genocide, early warning model, humanitarian intervention, sovereignty, violent conflict, civilian
There is much debate among genocide scholars as to the causes and even accurate definitions of genocide. Early warning developed to address the increasing need for humanitarian intervention in violent conflicts around the world. As a subset of genocide studies, early warning seeks to go beyond explaining the causes of genocide. The early warning model created here uses six indicator variables - government, leaders/elites, followers, non-followers/bystanders, outsider group, and environment - to detect the likelihood of genocide within a given case study. Four cases were chosen - Kenya, Nigeria, Yemen, and Ethiopia - and analyzed using the indicator variables to determine if these violent conflicts may already be or may become genocides. Preliminary findings show that the civilian outsider group is a vital component when determining whether or not a conflict is or may become a "limited-genocide" and that genocides are a function of the interaction of the six indicator variables and not just their presence. Other implications for sovereignty and humanitarian intervention are discussed.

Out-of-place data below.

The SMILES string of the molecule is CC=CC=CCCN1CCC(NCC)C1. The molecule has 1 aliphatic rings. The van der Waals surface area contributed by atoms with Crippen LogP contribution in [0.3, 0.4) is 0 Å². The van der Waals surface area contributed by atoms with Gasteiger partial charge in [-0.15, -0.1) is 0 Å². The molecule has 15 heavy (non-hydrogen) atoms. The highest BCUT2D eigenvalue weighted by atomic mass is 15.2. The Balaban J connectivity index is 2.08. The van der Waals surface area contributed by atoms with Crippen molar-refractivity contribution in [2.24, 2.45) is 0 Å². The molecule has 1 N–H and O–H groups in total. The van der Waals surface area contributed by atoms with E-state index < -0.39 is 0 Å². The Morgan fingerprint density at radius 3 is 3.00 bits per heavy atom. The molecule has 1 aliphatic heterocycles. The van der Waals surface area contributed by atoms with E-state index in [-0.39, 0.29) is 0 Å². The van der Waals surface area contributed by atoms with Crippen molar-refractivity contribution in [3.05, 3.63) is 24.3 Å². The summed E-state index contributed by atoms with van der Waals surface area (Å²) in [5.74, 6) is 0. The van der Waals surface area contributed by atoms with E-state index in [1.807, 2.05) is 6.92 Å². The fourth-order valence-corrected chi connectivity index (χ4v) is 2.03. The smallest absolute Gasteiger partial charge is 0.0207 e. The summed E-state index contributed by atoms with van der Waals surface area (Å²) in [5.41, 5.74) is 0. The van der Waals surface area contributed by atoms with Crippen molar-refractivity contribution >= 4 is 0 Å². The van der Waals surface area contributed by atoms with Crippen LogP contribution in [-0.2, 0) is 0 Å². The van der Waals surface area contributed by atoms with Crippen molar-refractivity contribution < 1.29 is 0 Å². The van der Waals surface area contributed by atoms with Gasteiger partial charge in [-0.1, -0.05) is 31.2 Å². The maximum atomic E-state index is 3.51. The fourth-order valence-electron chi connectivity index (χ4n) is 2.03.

If this is your thesis or dissertation, and want to learn how to access it or for more information about readership statistics, contact us at STARS@ucf.edu
Morales, Waltraud Q.
Master of Arts (M.A.)
College of Sciences
Length of Campus-only Access
Masters Thesis (Open Access)
Lewis, Alexandria, "What's In A Name? Genocide Early Warning Model For Humanitarian Intervention" (2010). Electronic Theses and Dissertations. 4385.